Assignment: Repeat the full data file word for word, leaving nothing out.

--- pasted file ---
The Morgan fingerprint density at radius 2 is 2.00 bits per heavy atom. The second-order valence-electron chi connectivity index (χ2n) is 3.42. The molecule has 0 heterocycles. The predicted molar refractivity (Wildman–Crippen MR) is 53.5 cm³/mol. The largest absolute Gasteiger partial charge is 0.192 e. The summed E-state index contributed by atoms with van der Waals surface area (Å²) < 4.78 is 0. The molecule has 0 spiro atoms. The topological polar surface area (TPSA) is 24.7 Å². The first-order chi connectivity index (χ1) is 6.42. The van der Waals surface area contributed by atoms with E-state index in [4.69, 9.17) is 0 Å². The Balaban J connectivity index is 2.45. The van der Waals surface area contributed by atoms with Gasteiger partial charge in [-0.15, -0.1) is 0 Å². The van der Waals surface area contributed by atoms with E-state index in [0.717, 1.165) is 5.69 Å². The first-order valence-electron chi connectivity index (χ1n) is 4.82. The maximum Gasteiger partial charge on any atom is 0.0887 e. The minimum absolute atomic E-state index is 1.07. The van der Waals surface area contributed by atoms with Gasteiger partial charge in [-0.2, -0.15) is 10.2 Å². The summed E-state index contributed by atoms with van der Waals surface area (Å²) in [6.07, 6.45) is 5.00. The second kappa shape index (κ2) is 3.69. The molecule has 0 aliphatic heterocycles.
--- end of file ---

The Morgan fingerprint density at radius 2 is 2.00 bits per heavy atom. The second-order valence-electron chi connectivity index (χ2n) is 3.42. The molecule has 0 heterocycles. The predicted molar refractivity (Wildman–Crippen MR) is 53.5 cm³/mol. The largest absolute Gasteiger partial charge is 0.192 e. The summed E-state index contributed by atoms with van der Waals surface area (Å²) < 4.78 is 0. The molecule has 0 spiro atoms. The topological polar surface area (TPSA) is 24.7 Å². The first-order chi connectivity index (χ1) is 6.42. The van der Waals surface area contributed by atoms with E-state index in [4.69, 9.17) is 0 Å². The Balaban J connectivity index is 2.45. The van der Waals surface area contributed by atoms with Gasteiger partial charge in [-0.15, -0.1) is 0 Å². The van der Waals surface area contributed by atoms with E-state index in [0.717, 1.165) is 5.69 Å². The first-order valence-electron chi connectivity index (χ1n) is 4.82. The maximum Gasteiger partial charge on any atom is 0.0887 e. The minimum absolute atomic E-state index is 1.07. The van der Waals surface area contributed by atoms with Gasteiger partial charge in [-0.2, -0.15) is 10.2 Å². The summed E-state index contributed by atoms with van der Waals surface area (Å²) in [6.07, 6.45) is 5.00. The second kappa shape index (κ2) is 3.69. The molecule has 0 aliphatic heterocycles.